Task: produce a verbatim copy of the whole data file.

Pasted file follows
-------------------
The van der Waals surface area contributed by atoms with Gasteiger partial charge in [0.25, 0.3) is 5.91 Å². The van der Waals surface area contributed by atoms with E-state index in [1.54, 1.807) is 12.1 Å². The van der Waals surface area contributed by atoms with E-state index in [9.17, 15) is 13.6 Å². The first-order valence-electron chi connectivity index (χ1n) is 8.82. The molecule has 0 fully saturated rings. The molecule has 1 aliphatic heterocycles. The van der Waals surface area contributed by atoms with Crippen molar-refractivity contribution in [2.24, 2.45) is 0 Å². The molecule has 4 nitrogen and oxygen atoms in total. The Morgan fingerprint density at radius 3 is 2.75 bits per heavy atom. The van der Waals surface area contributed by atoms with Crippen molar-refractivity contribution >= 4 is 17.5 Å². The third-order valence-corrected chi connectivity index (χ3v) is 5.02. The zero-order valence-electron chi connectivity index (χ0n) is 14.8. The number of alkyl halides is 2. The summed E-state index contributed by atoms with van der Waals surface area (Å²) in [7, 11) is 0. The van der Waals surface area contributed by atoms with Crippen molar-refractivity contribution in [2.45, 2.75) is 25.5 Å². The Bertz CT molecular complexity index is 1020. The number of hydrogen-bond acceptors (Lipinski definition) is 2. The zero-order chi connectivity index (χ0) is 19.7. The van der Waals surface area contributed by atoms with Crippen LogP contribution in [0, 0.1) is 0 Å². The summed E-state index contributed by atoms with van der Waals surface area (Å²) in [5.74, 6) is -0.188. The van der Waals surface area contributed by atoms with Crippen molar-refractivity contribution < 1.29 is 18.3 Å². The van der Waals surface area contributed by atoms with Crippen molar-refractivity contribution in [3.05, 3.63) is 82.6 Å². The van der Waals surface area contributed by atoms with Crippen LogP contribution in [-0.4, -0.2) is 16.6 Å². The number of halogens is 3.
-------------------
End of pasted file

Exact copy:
The van der Waals surface area contributed by atoms with Gasteiger partial charge in [0.25, 0.3) is 5.91 Å². The van der Waals surface area contributed by atoms with E-state index in [1.54, 1.807) is 12.1 Å². The van der Waals surface area contributed by atoms with E-state index in [9.17, 15) is 13.6 Å². The first-order valence-electron chi connectivity index (χ1n) is 8.82. The molecule has 0 fully saturated rings. The molecule has 1 aliphatic heterocycles. The van der Waals surface area contributed by atoms with Crippen molar-refractivity contribution in [2.24, 2.45) is 0 Å². The molecule has 4 nitrogen and oxygen atoms in total. The Morgan fingerprint density at radius 3 is 2.75 bits per heavy atom. The van der Waals surface area contributed by atoms with Crippen molar-refractivity contribution >= 4 is 17.5 Å². The third-order valence-corrected chi connectivity index (χ3v) is 5.02. The zero-order valence-electron chi connectivity index (χ0n) is 14.8. The number of alkyl halides is 2. The summed E-state index contributed by atoms with van der Waals surface area (Å²) in [7, 11) is 0. The van der Waals surface area contributed by atoms with Crippen molar-refractivity contribution in [2.45, 2.75) is 25.5 Å². The Bertz CT molecular complexity index is 1020. The number of hydrogen-bond acceptors (Lipinski definition) is 2. The zero-order chi connectivity index (χ0) is 19.7. The van der Waals surface area contributed by atoms with Crippen LogP contribution in [0, 0.1) is 0 Å². The summed E-state index contributed by atoms with van der Waals surface area (Å²) in [5.74, 6) is -0.188. The van der Waals surface area contributed by atoms with Crippen molar-refractivity contribution < 1.29 is 18.3 Å². The van der Waals surface area contributed by atoms with Crippen molar-refractivity contribution in [3.05, 3.63) is 82.6 Å². The van der Waals surface area contributed by atoms with Crippen LogP contribution in [-0.4, -0.2) is 16.6 Å². The number of halogens is 3.